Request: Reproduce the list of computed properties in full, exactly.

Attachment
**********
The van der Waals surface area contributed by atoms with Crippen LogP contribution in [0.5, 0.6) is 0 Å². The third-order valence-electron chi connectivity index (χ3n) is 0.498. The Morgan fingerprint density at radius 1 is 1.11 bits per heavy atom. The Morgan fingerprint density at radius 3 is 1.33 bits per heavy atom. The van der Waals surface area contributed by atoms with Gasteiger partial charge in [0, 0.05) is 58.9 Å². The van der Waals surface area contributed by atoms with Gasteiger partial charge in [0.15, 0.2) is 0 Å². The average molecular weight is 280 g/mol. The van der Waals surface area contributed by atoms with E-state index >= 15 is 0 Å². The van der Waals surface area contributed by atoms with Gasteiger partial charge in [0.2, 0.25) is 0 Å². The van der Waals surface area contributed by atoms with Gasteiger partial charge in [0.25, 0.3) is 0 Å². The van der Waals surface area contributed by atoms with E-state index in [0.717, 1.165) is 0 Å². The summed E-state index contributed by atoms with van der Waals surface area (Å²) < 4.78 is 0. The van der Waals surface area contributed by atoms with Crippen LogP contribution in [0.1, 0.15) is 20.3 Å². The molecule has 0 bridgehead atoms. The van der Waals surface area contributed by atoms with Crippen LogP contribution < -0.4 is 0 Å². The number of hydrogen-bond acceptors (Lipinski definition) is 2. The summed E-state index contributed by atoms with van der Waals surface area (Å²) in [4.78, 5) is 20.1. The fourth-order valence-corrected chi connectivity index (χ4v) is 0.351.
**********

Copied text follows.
The van der Waals surface area contributed by atoms with Crippen LogP contribution in [0.5, 0.6) is 0 Å². The third-order valence-electron chi connectivity index (χ3n) is 0.498. The Morgan fingerprint density at radius 1 is 1.11 bits per heavy atom. The Morgan fingerprint density at radius 3 is 1.33 bits per heavy atom. The van der Waals surface area contributed by atoms with Gasteiger partial charge in [0, 0.05) is 58.9 Å². The van der Waals surface area contributed by atoms with Gasteiger partial charge in [0.15, 0.2) is 0 Å². The average molecular weight is 280 g/mol. The van der Waals surface area contributed by atoms with E-state index >= 15 is 0 Å². The van der Waals surface area contributed by atoms with Gasteiger partial charge in [0.2, 0.25) is 0 Å². The van der Waals surface area contributed by atoms with Gasteiger partial charge in [0.25, 0.3) is 0 Å². The van der Waals surface area contributed by atoms with E-state index in [0.717, 1.165) is 0 Å². The summed E-state index contributed by atoms with van der Waals surface area (Å²) < 4.78 is 0. The van der Waals surface area contributed by atoms with Crippen LogP contribution in [0.1, 0.15) is 20.3 Å². The molecule has 0 bridgehead atoms. The van der Waals surface area contributed by atoms with Crippen LogP contribution < -0.4 is 0 Å². The number of hydrogen-bond acceptors (Lipinski definition) is 2. The summed E-state index contributed by atoms with van der Waals surface area (Å²) in [4.78, 5) is 20.1. The fourth-order valence-corrected chi connectivity index (χ4v) is 0.351.